A scholar I know has just written an article bashing a jazz group for re-creating Miles Davis’s classic “Kind of Blue”album note for note including the solos’ of the musicians. She makes the point that this is a Western way of seeing music as property rather than the African American one of what Henry Louis Gates calls signifying. Gates defines signifying as “repetition with a difference” which is at the center of black art and culture. This Western way was fetishizing the form of the music rather than the experience of the music. A long time ago I read something by C.S. Lewis to the effect that humans are the only ones who want to repeat a pleasure exactly. Not to just have another pleasure or another version of that pleasure, but to have that specific pleasure with all its feelings, smells, tastes, and sounds exactly the same. This is of course impossible, just as you can never step in the same stream twice. My friend the scholar contrasts this with the work of pianist Jason Moran who when asked to do a recreation of Thelonius Monk’s 1959 Town Hall concert did something totally different. Instead of trying to re-create the concert note for note, he produced an audio visual and live performance version which put him in conversation and connection with Monk that allowed him to “signify” to use Gates’ term. At the end, the big band musicians who had been playing the Monk tunes walked off the stage, paraded through the audience and waited in the lobby to talk to the exiting concert goers.

This reminded me of an experience I had back in the late 60’s seeing jazz musician Rahsaan Roland Kirk at the Village Vanguard. The Vanguard is a pie wedge shaped small basement room holding maybe 120 people.  I had just turned 18 (the legal drinking age in New York City at the time) so I could finally go to jazz clubs where alcohol was served. This was my first time seeing Mr. Kirk although there would be plenty to follow. Kirk was a very technically proficient musician and historian of the music. He was a blind multi-instrumentalist who often played two or three horns at the same time. His first few songs were the usual mix of originals, standards and even jazz versions of pop songs. He then started to use a laugh box, that is, a recording of someone saying exaggerated “Ha, ha ha’s” as a commentary on what he was playing. As the music changed the laughter became various things. A faint reminder of a party in the past now long gone, an ironic commentary on what was happening, or a joining into the current pleasure. As the penultimate song in the set Kirk asked whether we could go to New Orleans. My heart sank. I hated the sterile re-creations of the past that were codified as “Dixieland.” Kirk had something different in mind. He launched into a version of New Orleans music that took my breath away. I can put it no other way than he restored the life to the music. The laugh box became part of the party both of the past and of the present. As the audience was clapping along to the music, Kirk led the members of the group who had portable instruments and marched through the club. He then marched up the stairs out of the club onto the street outside to play much as a second line New Orleans band would. All the time the pianist, bassist and drummer continued playing in the club. They returned a few minutes later still playing and finished the song and the set.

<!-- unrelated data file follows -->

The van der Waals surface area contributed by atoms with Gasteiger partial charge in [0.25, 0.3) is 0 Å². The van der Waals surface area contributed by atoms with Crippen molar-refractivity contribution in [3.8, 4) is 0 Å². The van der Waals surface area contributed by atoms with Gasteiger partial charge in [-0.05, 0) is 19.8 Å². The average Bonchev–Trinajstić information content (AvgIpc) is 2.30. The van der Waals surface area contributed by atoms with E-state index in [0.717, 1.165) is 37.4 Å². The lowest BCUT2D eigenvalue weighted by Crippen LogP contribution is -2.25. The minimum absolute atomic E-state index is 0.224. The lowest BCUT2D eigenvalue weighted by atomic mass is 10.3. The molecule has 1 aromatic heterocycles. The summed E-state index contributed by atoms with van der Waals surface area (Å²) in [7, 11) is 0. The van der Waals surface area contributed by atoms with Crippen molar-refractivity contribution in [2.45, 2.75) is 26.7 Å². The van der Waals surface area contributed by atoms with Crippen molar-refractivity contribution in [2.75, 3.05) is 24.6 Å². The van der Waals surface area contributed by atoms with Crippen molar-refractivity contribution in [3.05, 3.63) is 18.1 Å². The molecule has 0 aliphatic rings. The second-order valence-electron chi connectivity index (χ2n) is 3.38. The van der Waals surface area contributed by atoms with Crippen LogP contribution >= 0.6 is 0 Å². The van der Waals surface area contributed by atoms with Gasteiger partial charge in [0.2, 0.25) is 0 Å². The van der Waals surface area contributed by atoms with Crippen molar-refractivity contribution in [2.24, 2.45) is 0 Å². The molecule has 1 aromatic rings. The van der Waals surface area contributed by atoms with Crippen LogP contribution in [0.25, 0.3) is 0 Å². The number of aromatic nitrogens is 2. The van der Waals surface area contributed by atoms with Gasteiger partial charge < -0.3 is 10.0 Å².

This of course left the young me stunned. I returned to see Rahsaan whenever he and I were in New York at the same time. Each time was different, but each time was a pleasure. I never saw him do the laugh box and “march through the club” routine again, but then I didn’t have to. The point had been made. Music is best as a living breathing thing into which an artist’s joy, thoughts, and feelings are poured. No matter how technically proficient a musician is, unless they can bring something of their own to the music, particularly the music of others including the jazz masters, to quote Stevie Wonder, “you haven’t done nothing.”

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2 Responses to “Re-Creating”

  1. Phyllis Goodnow says:


  2. Randy says:

    Thanks Phyllis.


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